Usman Khawaja tells Shane Warne to look at his record


Usman Khawaja has bluntly directed Shane Warne to his record in all forms of cricket in response to criticism that he needs to “show how important playing for Australia is to him”.

Having been dropped from the Australia Test team during the Ashes and not chosen in the squad for the Gabba Test, Khawaja will instead lead Queensland against Western Australia in the domestic limited-overs tournament final on Tuesday, and made his irritation at Warne plain when asked about it.

“I don’t think there’s any need to answer that question,” Khawaja said of Warne questioning his desire to play for Australia. “I’m a batsman, I’m a run scorer first and foremost so that’s my currency, but if you look at my Shield record, you look at my one-day domestic record, my record for Australia, my BBL record, I score runs. That’s all that matters. Not really [going to change my body language], I’m a pretty cool bloke. You either get it or you don’t, that’s the way it is.”

Asked whether he had given up on playing for Australia, he said: “No, never. If I had, I would’ve retired. You always have the goal of playing at the highest level. I feel like I belong at international level, but I’ve got to score runs, and if I do that, the rest will take care of itself.”

Warne, who has criticised Khawaja on other occasions in the past, lauded the selectors Trevor Hohns and Justin Langer for dropping him. “Justin Langer and Trevor Hohns have done a good thing with Usman Khawaja,” Warne said in a News Corp column. “By leaving him out they have asked him to show how important Test cricket, and playing for Australia, is to him.

“Throughout his Test career, he always seems to do just enough. Sometimes you just want to shake him and get him to show a bit more. Different personalities make up the team and some people aren’t as exuberant and emotional as others, but he can be better, particularly with his body language.”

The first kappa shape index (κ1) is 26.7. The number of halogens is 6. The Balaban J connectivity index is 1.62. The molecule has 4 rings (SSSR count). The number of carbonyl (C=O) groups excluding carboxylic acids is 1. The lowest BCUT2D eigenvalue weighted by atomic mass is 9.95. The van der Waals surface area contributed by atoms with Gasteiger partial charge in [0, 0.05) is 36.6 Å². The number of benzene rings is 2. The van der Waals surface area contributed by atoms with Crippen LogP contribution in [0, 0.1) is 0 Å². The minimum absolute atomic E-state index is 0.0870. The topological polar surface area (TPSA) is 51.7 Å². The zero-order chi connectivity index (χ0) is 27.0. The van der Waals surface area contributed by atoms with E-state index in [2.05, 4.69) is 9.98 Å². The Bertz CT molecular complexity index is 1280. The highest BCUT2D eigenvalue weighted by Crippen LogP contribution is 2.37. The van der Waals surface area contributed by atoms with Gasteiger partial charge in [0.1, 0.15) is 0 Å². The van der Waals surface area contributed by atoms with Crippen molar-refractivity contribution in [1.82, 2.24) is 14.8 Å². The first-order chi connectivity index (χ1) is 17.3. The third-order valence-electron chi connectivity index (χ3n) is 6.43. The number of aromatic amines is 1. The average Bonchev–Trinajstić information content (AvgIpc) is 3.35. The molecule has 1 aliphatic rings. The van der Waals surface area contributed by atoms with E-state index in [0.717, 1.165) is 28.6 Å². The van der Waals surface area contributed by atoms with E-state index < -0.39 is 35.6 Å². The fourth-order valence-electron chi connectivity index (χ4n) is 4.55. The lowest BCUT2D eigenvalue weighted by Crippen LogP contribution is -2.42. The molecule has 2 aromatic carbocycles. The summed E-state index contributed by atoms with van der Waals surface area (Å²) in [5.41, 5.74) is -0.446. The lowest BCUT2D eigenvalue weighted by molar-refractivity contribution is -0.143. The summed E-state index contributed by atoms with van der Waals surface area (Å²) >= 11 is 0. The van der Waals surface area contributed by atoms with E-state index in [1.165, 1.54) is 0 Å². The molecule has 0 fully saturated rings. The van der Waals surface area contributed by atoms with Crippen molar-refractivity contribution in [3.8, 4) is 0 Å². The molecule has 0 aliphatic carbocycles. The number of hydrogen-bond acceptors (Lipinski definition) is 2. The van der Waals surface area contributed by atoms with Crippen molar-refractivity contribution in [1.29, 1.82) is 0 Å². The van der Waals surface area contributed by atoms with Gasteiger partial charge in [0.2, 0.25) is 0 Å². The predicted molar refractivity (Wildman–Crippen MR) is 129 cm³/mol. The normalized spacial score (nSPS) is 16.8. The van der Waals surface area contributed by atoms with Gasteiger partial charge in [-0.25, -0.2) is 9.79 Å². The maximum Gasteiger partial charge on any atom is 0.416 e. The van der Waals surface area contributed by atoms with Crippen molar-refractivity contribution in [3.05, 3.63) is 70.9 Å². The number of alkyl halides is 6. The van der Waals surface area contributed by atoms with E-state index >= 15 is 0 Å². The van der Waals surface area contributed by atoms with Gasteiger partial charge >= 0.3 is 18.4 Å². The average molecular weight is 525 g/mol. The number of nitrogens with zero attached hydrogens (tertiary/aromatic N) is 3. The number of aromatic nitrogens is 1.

However, there will be an insight provided into how Khawaja felt about playing for Australia in a new fly-on-the-wall documentary series, commissioned by Cricket Australia in 2018 and depicting the team’s road back from the Newlands scandal to the dual campaigns for the World Cup and the Ashes. Khawaja is captured in the trailer holding his head in his hands after England’s one-wicket triumph at Headingley, which meant Australia had to win at Old Trafford to retain the Ashes. Khawaja was dropped after Headingley and has not played since.

“Yeah it was very tough, a tough moment. I think it was a tough moment for the whole of Australia, let alone the guys playing,” Khawaja said. “So that stuff’s the down of sport, the stuff you don’t see, I keep my emotions in check when I’m on the field, but it’s probably the stuff off the field that you don’t see. I think I just wanted to win the Ashes there, and it felt like we had and then we lost it. That’s all it was, that’s why it hurt so badly at the time, it was devastating.

“For a long time Australian cricket’s been very closed off, especially at international, not allowing people into the change rooms. I think this documentary is great, to see the other side of it, a lot of the fans wouldn’t have seen it ever, unless you were invited to come in. It’s a pretty special place, very different to what you see on the outside.

“We just got used to it, you could have the camera in the shower and we wouldn’t even notice. A lot of the time the Doc just had the cameras up in the change room and we had no idea they were even there. Once it happens all the time you just get so used to it.”

The selectors chose to drop Khawaja after he suffered a string of poor umpiring decisions in the Sheffield Shield, but in the domestic one-day tournament has delivered scores of 138, 112, 5, 31 and 86 not out to drive Queensland to the final at Allan Border Field. Speaking about how his Test fortunes had seemingly been cruelled by the judgments of umpires, Khawaja took a fatalistic view of events.

“That’s frustrating, but that’s life, I’ve got to move forward, there’s not much I can do about it now,” he said. “I’m quite happy playing for Queensland, doing what I need to do for my state. I actually don’t think too much into a lot of things these days, I’m literally just going out and for me I’m a batsman trying to score runs, or in the field trying to take catches or get run outs, try to keep it really simple.”

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